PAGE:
Chicago Just Set A Pretty Surprising Meteorological Record

The National Weather Service recorded no measurable snowfall in the city during all of January and February.
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Chicago Just Set A Pretty Surprising Meteorological Record

This year is certainly shaping up to be a good one for Chicago, weather-wise. 

At least, if you hate snow. The National Weather Service recorded no measurable snowfall throughout the months of January and February. 

It's the first time this has happened in the 146 years the NWS has recorded weather in the Windy City.

Now, that's not saying there wasn't any snowfall in Chicago throughout the first two months of 2017. As the Chicago Tribune explained, snowfall is recorded every morning at O'Hare International Airport. So trace amounts of snow could fall later in the day, but if it melted before the next morning, it wouldn't get measured.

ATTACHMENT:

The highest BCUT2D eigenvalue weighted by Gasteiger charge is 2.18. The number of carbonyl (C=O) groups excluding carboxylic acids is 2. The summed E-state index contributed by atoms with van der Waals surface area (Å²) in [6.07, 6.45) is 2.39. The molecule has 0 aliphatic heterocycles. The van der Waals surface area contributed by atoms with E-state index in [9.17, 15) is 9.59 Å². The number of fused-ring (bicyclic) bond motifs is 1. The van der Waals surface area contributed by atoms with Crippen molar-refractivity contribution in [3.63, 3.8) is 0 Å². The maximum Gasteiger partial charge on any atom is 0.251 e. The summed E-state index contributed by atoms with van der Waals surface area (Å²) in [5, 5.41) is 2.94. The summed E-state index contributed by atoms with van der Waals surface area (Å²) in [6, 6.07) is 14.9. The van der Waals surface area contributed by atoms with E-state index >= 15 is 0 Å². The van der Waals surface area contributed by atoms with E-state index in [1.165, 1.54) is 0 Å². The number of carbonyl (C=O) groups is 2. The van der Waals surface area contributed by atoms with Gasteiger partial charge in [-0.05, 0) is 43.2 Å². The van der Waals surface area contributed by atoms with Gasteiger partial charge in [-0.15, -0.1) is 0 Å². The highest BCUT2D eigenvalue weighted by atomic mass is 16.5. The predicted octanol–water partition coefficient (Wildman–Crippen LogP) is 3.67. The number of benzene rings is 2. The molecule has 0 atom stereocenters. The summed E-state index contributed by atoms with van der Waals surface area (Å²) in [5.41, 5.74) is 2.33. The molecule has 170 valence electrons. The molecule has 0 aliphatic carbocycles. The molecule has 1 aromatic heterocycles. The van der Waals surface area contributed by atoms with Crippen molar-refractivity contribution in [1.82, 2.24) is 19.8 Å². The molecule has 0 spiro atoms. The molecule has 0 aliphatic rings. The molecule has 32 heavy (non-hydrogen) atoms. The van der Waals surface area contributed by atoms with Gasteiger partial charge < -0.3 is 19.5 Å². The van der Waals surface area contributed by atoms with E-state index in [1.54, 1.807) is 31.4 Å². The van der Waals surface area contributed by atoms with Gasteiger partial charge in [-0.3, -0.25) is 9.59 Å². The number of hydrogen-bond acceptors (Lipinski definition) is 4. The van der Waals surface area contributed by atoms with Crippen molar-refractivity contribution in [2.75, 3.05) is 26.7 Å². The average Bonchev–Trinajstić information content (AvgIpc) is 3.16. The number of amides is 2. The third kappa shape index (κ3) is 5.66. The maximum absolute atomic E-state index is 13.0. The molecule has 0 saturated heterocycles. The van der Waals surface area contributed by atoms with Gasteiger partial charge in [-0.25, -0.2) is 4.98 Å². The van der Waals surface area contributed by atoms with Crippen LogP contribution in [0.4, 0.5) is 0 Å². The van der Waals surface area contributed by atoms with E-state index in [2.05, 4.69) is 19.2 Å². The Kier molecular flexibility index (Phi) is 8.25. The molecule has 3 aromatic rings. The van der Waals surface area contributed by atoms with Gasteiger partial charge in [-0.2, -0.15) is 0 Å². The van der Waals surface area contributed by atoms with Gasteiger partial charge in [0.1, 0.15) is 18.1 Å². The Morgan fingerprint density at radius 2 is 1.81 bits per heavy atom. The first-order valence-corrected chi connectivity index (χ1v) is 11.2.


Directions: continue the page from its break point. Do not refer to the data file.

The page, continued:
Chicago usually sees an average of nearly 11 inches of snowfall in January and nine inches in February. 

This year, unseasonably warm temperatures are to blame for the lack of snow.

There were only three days in February when the recorded high temperature was below freezing

And one of those unseasonable February days caused Chicago to actually be warmer than Los Angeles, Phoenix and Tallahassee, Florida. 

Now, this isn't to say Chicago should retire its snowplows for the year. 

Weather forecasts predict several chances of flurries throughout the first half of March. 

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